Handbuilding is one of the oldest pottery technique. It involves creating shapes by using hands, fingers, and basic tools. Pinching the clay, coil building, and slab building are the most common ways to create volumes. Traditionally the shaped object is then enriched with engraved decoration created by hand or with tolls on the raw clay. Hand techniques allow mixing ceramics with other materials as well such as paper pulp, which offers extra stability.
Throwing pottery is a very common way to shape clay into round ceramic ware. While the art piece spins on its axis the craftsman shape it with his hands and simple tools. The wheel may also be used for applying incised decoration on the final piece.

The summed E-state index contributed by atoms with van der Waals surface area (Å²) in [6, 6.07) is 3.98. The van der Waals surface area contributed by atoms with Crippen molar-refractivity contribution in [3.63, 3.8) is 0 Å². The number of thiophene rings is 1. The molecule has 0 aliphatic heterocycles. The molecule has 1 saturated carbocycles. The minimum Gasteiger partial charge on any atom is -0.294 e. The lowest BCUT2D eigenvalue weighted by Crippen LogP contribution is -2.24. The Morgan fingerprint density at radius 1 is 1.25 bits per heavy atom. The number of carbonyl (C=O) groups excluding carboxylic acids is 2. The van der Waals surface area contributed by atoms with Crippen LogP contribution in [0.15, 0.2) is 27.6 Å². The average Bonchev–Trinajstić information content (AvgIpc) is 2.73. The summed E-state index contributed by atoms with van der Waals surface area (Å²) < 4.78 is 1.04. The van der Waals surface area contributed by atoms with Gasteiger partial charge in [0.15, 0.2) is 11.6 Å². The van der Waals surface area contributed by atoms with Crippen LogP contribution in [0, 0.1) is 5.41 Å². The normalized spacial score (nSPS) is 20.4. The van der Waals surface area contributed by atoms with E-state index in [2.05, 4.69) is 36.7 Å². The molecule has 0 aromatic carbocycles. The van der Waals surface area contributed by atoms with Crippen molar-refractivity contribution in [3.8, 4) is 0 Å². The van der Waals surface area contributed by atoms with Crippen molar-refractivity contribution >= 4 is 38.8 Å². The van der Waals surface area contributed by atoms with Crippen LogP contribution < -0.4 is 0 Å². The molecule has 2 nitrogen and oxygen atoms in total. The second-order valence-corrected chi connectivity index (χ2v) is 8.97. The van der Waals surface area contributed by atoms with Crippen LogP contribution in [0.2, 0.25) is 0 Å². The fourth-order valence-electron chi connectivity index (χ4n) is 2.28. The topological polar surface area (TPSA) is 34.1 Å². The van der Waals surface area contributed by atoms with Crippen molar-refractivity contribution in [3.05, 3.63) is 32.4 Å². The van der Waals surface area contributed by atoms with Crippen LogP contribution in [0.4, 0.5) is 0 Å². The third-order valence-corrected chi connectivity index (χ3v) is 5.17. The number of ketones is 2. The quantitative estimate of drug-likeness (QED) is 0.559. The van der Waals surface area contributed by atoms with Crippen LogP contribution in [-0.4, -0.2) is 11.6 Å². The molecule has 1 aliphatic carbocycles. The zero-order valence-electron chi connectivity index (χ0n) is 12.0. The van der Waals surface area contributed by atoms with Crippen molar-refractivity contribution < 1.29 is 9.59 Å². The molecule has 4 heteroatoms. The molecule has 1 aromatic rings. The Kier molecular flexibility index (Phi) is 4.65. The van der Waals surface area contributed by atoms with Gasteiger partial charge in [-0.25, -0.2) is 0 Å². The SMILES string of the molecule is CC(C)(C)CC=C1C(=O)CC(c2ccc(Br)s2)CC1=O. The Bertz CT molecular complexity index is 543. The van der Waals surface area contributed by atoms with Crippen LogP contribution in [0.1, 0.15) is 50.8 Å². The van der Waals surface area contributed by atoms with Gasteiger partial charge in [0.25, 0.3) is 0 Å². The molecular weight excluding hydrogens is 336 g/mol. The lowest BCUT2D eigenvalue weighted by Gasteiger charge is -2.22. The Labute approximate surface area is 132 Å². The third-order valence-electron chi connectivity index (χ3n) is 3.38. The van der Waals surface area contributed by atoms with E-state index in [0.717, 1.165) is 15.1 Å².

Casting and slip casting are techniques generally used to form complex shapes and involve the use of a mould. In Slip casting, a liquid clay body is poured into openable plaster moulds. A layer of clay forms on the inside walls of the mould while drying. In order to create a hollow cast, once the plaster has absorbed most of the liquid on the outer layer, the remaining liquid is poured off. After most water has been absorbed, the cast piece is removed from the mould and allowed to dry out for several more hours.